Net-It Now also provides management and editing tools for the jDoc pages, but programmers can use Java or any other object-oriented language tools to redesign jDoc pages, Ryan says. The jDoc file also can retain links to the original document and reflect changes to that file.

Net-It, which is soliciting other developers and independent software vendors to support the jDoc format, is working on an advanced version of Net-It Now that will support general multimedia functions. This version of the product, costing $99, supports Windows NT and Windows 95; versions for other platforms are under consideration, Ryan says.

Collaboration tools

StarBase Corp. (starbasecorp.com) has extended its collaborative project management application to reach across the Web. The firm markets a family of applications it calls an integrated team environment, intended to help workgroups communicate and work more easily with remote team members.

StarTeam Server and StarTeam Workstation, introduced last summer, provide traditional client/server architecture for collaborative tasks. Both were recently updated and joined by StarTeam Web Connect, which allows clients to call into the StarTeam environment from any standard browser.

The tools were originally designed to help programmers coordinate a team's work, and many early adopters use the StarTeam family for development, says Bill Stow, StarBase chairman. "We realized we needed to serve workers other than engineers," Stow says.

The product accommodates general project management, offering threaded discussion groups, project and task views and user-defined links among files or documents. The remote access makes it easy to draw in outside contractors or team members who are traveling. A team leader can designate access, either by directory or by file; for example, some data may be designated read-only or not available for simultaneous access, to prevent overwrites.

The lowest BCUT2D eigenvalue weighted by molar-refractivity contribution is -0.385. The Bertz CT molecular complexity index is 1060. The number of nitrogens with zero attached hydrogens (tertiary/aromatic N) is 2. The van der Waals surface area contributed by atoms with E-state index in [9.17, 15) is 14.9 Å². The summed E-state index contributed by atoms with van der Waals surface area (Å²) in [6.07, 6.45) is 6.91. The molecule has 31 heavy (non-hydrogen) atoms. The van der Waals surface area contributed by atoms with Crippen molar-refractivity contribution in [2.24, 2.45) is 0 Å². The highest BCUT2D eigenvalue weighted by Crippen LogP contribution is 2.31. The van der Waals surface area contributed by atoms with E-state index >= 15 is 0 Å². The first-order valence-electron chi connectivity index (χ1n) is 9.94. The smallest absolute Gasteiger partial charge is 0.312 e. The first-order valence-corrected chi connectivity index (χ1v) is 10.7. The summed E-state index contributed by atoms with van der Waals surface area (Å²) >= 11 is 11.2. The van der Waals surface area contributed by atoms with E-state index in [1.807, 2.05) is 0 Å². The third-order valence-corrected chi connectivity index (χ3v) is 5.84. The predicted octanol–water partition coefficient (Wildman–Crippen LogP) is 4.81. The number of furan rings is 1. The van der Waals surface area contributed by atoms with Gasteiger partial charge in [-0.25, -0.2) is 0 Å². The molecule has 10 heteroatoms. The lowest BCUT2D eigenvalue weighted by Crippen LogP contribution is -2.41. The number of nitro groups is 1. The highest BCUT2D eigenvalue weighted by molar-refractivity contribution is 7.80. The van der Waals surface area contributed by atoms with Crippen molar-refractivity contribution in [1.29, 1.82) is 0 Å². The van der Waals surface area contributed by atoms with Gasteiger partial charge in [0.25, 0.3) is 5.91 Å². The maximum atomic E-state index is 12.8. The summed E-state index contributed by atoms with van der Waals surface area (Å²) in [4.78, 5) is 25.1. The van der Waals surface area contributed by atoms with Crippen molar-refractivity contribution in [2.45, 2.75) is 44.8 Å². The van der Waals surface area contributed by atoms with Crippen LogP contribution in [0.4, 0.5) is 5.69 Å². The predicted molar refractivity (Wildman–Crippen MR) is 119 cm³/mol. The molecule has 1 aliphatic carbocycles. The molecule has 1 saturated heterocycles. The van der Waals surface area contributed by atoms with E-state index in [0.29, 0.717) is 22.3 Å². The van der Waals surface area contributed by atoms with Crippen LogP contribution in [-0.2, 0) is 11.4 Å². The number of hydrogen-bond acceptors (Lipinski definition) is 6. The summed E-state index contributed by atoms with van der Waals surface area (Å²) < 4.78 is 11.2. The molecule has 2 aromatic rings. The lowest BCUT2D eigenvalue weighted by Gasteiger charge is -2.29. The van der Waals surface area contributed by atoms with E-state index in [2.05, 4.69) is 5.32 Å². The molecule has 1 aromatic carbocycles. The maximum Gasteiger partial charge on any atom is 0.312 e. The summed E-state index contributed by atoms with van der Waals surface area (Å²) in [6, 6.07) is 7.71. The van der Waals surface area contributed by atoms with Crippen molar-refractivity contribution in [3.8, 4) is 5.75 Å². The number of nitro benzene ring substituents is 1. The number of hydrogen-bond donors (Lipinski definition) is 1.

"In our company, we're down to about onetenth of the meetings we used to have, by using the StarTeam environment," Stow says.

Web Connect, the Web interface to StarTeam Server, works with any HTTP server, and StarTeam can interface to Lotus Development Corp. Notes via the Domino Web server, Stow says. The program integrates through Microsoft's Messaging Application Programming Interface (MAPI) to most E-mail systems, so mail messages can link to files in StarTeam.

Both the StarTeam 2.0 Server and Web Connect server are priced at $995; licenses for StarTeam 2.0 Workstation cost $549 per desktop.

A new conference server from DataBeam Corp. (databeam.com) is designed to provide collaborative functions to even the most basic intranet. The new software, called neT.120 Conference Server (because of its T.120 compliance), provides real-time, multipoint conferencing features to anyone connecting with an HTML browser, regardless of desktop platform.

Clients running conferencing applications such as DataBeam's own FarSite, Intel Corp.'s ProShare and Microsoft's NetMeeting can take further advantage of the conferencing features. They may join in whiteboard-style annotations, document editing and live presentations in addition to the basic threaded conferencing.

Network managers install the neT.120 Conference Server as a link to a corporate Web site. One server supports hundreds of conference participants. Add-on functions include links to Microsoft Open Database Connectivity databases, remote management tools, and test and maintenance applications; developers can write their own enhancements and add-ons, such as Java applets, to customize a conference facility.